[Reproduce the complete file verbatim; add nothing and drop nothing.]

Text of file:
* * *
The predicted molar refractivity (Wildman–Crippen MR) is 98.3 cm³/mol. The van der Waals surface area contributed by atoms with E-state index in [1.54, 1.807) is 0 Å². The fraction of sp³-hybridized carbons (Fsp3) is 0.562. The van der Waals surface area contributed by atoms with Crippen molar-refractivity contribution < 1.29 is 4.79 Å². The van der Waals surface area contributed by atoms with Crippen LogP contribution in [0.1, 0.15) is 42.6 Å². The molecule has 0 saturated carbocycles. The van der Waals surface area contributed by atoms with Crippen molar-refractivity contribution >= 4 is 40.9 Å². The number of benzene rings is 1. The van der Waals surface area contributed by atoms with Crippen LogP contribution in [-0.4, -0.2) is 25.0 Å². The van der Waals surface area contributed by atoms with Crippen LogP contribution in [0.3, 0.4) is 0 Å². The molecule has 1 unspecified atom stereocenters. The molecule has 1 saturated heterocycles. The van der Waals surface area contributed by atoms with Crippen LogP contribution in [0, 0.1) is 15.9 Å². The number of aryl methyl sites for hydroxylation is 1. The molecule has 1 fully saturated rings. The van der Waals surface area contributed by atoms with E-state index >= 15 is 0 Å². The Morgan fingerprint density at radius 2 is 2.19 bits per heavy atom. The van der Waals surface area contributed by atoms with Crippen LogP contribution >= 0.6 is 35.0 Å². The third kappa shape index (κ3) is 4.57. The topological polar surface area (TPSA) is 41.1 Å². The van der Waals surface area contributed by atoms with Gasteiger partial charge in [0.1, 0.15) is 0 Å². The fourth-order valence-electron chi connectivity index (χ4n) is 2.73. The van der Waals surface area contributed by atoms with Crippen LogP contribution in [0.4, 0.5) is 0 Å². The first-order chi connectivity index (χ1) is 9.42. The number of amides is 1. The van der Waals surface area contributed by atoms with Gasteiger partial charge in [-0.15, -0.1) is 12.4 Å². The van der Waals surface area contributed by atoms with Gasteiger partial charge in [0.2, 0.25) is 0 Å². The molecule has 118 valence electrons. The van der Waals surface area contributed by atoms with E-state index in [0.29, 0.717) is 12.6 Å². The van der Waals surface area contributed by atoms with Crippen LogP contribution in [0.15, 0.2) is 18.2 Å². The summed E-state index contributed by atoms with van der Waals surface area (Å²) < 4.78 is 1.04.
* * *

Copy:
The predicted molar refractivity (Wildman–Crippen MR) is 98.3 cm³/mol. The van der Waals surface area contributed by atoms with E-state index in [1.54, 1.807) is 0 Å². The fraction of sp³-hybridized carbons (Fsp3) is 0.562. The van der Waals surface area contributed by atoms with Crippen molar-refractivity contribution < 1.29 is 4.79 Å². The van der Waals surface area contributed by atoms with Crippen LogP contribution in [0.1, 0.15) is 42.6 Å². The molecule has 0 saturated carbocycles. The van der Waals surface area contributed by atoms with Crippen molar-refractivity contribution >= 4 is 40.9 Å². The number of benzene rings is 1. The van der Waals surface area contributed by atoms with Crippen LogP contribution in [-0.4, -0.2) is 25.0 Å². The van der Waals surface area contributed by atoms with Crippen LogP contribution in [0.3, 0.4) is 0 Å². The molecule has 1 unspecified atom stereocenters. The molecule has 1 saturated heterocycles. The van der Waals surface area contributed by atoms with Crippen LogP contribution in [0, 0.1) is 15.9 Å². The number of aryl methyl sites for hydroxylation is 1. The molecule has 1 fully saturated rings. The van der Waals surface area contributed by atoms with E-state index >= 15 is 0 Å². The Morgan fingerprint density at radius 2 is 2.19 bits per heavy atom. The van der Waals surface area contributed by atoms with Crippen LogP contribution >= 0.6 is 35.0 Å². The third kappa shape index (κ3) is 4.57. The topological polar surface area (TPSA) is 41.1 Å². The van der Waals surface area contributed by atoms with Gasteiger partial charge in [0.1, 0.15) is 0 Å². The fourth-order valence-electron chi connectivity index (χ4n) is 2.73. The van der Waals surface area contributed by atoms with Crippen LogP contribution in [0.4, 0.5) is 0 Å². The first-order chi connectivity index (χ1) is 9.42. The number of amides is 1. The van der Waals surface area contributed by atoms with Gasteiger partial charge in [-0.15, -0.1) is 12.4 Å². The van der Waals surface area contributed by atoms with Gasteiger partial charge in [0.2, 0.25) is 0 Å². The molecule has 118 valence electrons. The van der Waals surface area contributed by atoms with E-state index in [0.29, 0.717) is 12.6 Å². The van der Waals surface area contributed by atoms with Crippen LogP contribution in [0.15, 0.2) is 18.2 Å². The summed E-state index contributed by atoms with van der Waals surface area (Å²) < 4.78 is 1.04.